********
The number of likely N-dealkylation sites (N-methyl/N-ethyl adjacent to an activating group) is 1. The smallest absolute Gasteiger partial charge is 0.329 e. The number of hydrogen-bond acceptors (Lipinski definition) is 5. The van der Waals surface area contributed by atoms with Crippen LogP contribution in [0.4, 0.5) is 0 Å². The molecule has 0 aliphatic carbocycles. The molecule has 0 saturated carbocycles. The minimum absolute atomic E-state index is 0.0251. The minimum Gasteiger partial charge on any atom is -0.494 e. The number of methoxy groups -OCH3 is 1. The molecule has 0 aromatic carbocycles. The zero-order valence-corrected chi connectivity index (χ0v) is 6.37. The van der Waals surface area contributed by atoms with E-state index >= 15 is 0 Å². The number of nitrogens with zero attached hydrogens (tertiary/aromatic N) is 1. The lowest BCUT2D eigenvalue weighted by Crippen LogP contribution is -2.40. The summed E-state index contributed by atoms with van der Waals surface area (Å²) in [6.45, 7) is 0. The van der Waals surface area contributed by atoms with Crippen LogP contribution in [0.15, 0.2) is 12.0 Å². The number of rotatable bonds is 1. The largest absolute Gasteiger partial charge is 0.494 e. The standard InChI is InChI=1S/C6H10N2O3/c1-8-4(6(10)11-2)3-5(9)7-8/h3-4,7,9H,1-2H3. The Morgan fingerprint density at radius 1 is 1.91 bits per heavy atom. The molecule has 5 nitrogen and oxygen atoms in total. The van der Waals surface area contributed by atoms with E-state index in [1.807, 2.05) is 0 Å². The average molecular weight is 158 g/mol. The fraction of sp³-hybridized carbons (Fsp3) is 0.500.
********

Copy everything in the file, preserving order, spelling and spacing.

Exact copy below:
The number of likely N-dealkylation sites (N-methyl/N-ethyl adjacent to an activating group) is 1. The smallest absolute Gasteiger partial charge is 0.329 e. The number of hydrogen-bond acceptors (Lipinski definition) is 5. The van der Waals surface area contributed by atoms with Crippen LogP contribution in [0.4, 0.5) is 0 Å². The molecule has 0 aliphatic carbocycles. The molecule has 0 saturated carbocycles. The minimum absolute atomic E-state index is 0.0251. The minimum Gasteiger partial charge on any atom is -0.494 e. The number of methoxy groups -OCH3 is 1. The molecule has 0 aromatic carbocycles. The zero-order valence-corrected chi connectivity index (χ0v) is 6.37. The van der Waals surface area contributed by atoms with E-state index >= 15 is 0 Å². The number of nitrogens with zero attached hydrogens (tertiary/aromatic N) is 1. The lowest BCUT2D eigenvalue weighted by Crippen LogP contribution is -2.40. The summed E-state index contributed by atoms with van der Waals surface area (Å²) in [6.45, 7) is 0. The van der Waals surface area contributed by atoms with Crippen LogP contribution in [0.15, 0.2) is 12.0 Å². The number of rotatable bonds is 1. The largest absolute Gasteiger partial charge is 0.494 e. The standard InChI is InChI=1S/C6H10N2O3/c1-8-4(6(10)11-2)3-5(9)7-8/h3-4,7,9H,1-2H3. The Morgan fingerprint density at radius 1 is 1.91 bits per heavy atom. The molecule has 5 nitrogen and oxygen atoms in total. The van der Waals surface area contributed by atoms with E-state index in [1.807, 2.05) is 0 Å². The average molecular weight is 158 g/mol. The fraction of sp³-hybridized carbons (Fsp3) is 0.500.